The Hilary Rosen kerfuffle reminds me of a joke. Two, actually.
The first is something that was supposedly said to Ted Kennedy, during his first campaign for U.S. Senate. Teddy showed up at a factory gate early one morning to shake hands with the workers. A particularly gruff and grizzled laborer looked at the 30-year-old son of privilege and said, "I understand you have never worked a day in your life!"
Nervously, Kennedy allowed as how that was more or less the case.
"Well, son," the man said, "you haven't missed anything!"
The second story is an old joke you may have heard.
A traveler finds himself in a hotel where one night after dinner he comes across a strange sight. Hearing laughter, he opens a door to find a group of people sitting around the room doing something he can't figure out. One person calls out a number, and the group laughs. Another person calls out a different number, and the same thing happens.
"71!" Unmitigated hilarity. Weeping, table-pounding howls that continue for a solid minute. Then the group recovers, and resumes as before.
The man approaches one of the crowd and says, "What in the world is going on here? Why do you all call out numbers and then laugh at them?"
"Well," the fellow says. "You see, we've been meeting here for years and years. We all know each others' jokes backwards and forwards, so to save time, we've numbered them all and tell them in a kind of shorthand."
"OK," the traveler says slowly. "I think I get that... but then, why when that person said "71" did you all laugh so much more?"
His new friend smiles at the recollection of that moment, and with a chuckle explains, "well, we've never heard that one before!"
(A variation on this joke has the last number falling completely flat, provoking stony silence. When asked for an explanation, the man is told, "Well, Thorndyke never could do a Swedish dialect.")
What does this have to do with Hilary Rosen? I'm getting to that. First, in the interest of full disclosure I should say that we both came from the same town in New Jersey, our mothers were friends, and I've seen her a few times since we both moved to D.C.
My advice to Hilary Rosen, and the legion of pundits, experts, campaign officials and politicians at risk of saying something on TV that could become fodder for what First Read calls a "manufactured controversy," is to tag every soundbite, jab, jibe, opinion or argument with a corresponding number or innocuous phrase. Otherwise, you run the risk of an "Etch A Sketch" moment that will forever haunt you on Google.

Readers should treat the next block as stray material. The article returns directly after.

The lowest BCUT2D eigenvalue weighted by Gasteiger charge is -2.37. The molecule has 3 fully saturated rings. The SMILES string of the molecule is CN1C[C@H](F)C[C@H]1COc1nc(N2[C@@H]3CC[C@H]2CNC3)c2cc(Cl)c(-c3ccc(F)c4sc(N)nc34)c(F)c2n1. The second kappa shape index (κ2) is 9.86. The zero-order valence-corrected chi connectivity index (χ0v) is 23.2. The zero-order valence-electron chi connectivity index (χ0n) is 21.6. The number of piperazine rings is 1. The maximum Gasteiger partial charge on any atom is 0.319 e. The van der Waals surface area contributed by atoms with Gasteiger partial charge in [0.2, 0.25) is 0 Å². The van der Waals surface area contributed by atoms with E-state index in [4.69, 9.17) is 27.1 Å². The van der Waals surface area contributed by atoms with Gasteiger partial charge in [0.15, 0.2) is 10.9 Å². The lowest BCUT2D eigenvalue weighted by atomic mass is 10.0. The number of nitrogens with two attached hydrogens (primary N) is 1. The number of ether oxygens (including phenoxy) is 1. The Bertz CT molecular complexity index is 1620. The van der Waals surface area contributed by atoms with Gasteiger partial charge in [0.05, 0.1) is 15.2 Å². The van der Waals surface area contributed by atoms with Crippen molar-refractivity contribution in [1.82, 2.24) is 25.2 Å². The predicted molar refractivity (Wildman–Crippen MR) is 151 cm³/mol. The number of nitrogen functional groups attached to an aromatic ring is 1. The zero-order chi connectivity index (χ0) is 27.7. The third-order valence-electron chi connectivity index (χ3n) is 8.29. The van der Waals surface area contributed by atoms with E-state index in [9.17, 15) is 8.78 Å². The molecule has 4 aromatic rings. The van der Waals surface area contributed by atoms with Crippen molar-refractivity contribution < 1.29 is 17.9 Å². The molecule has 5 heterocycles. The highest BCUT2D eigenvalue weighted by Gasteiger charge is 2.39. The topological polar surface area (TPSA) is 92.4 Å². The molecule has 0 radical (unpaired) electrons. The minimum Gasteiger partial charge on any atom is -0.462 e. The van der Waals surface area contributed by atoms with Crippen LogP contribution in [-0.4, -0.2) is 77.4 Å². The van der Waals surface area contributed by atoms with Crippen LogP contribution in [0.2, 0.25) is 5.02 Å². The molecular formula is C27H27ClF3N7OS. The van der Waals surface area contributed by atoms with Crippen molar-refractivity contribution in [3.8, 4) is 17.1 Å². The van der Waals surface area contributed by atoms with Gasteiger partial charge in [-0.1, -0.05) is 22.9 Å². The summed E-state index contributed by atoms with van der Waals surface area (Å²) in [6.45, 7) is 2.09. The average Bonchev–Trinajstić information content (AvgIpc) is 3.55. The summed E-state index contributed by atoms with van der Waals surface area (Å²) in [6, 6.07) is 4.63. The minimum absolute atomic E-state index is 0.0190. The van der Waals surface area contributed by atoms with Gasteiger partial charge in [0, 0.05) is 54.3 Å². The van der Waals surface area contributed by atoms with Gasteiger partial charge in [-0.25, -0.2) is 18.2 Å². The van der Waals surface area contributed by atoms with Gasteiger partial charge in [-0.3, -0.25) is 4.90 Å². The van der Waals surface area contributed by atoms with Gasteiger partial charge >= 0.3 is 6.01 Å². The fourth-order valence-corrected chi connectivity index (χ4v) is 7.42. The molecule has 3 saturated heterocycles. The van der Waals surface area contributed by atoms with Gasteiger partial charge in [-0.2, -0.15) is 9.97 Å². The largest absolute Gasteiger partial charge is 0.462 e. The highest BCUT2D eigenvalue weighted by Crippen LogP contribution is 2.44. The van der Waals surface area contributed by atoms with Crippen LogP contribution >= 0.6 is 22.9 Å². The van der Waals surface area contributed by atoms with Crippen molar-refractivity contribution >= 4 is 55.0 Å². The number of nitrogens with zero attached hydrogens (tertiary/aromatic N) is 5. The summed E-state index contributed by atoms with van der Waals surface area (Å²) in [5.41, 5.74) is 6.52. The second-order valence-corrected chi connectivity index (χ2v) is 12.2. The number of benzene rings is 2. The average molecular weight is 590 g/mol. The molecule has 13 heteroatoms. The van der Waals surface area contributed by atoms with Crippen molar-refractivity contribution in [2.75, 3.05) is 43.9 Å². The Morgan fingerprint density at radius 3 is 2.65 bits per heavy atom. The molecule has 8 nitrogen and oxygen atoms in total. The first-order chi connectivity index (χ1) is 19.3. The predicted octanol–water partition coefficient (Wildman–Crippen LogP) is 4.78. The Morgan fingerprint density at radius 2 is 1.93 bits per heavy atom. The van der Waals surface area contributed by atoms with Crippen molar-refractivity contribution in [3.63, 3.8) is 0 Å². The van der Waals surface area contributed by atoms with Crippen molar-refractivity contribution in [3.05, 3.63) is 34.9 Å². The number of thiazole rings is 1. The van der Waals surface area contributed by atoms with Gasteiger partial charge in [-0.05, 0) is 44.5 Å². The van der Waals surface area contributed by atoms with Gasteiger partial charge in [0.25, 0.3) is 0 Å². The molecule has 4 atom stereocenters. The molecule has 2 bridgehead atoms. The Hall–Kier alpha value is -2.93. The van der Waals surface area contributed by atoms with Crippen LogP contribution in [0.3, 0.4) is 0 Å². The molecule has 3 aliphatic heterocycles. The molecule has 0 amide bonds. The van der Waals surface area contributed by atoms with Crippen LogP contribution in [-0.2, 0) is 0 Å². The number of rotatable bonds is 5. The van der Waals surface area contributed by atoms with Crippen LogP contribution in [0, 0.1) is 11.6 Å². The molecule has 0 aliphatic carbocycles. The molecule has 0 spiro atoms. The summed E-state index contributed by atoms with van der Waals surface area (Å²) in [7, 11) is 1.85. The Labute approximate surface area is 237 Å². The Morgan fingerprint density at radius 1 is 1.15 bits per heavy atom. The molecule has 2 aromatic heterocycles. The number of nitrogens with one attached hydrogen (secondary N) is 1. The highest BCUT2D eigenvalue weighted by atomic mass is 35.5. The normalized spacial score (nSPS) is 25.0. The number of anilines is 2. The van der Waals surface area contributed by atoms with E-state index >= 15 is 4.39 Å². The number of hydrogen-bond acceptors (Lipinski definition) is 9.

Thus, "412" will be understood to mean, "Mitt Romney wears magic underwear."
"296" is read as "Obama has a lousy jump shot."
"The moon is made of green cheese." That reference to Newt Gingrich you don't even have to think about.
This system not only spares talking heads from having theirs handed to them, but also gives audiences relief from having to run screaming out of the room or throw ping pong balls at the television set whenever Wolf Blitzer ominously announces, "you're in the Situation Room." (I keep telling you Wolf, I'm not. I'm sitting on my couch having a beer.)
You can see the trap door opening sometimes when a pundit is reaching for a point or pushing a metaphor just a little too far. A light goes on in their head and they think, oh, I've got a clever phrase that the producer is going to love (see "Etch A Sketch moment, above) but no one will remember after this show is over (see "Man on Dog," but don't Google "Santorum").
No, it's far safer to stop relying on impromptu bon mots and glib opinions and transform cable news shout fests into Dadaist dialogues. I can see it now:
Anderson Cooper: Is this Obama's perfect storm?
David Gergen: The quick brown fox jumped over the lazy dog.
Soledad O'Brien: Are the mitts coming off for Romney?
Mary Matalin: My name is Yan Yanson, I live in Wisconsin, I work in the lumber mill there.
Steve Doocy: Has the fat lady sung, finished her encore, and left for Disney World?
Herman Cain: 999. Nine nine nine. Nine. Nine. Nine.
You see, it's already started!
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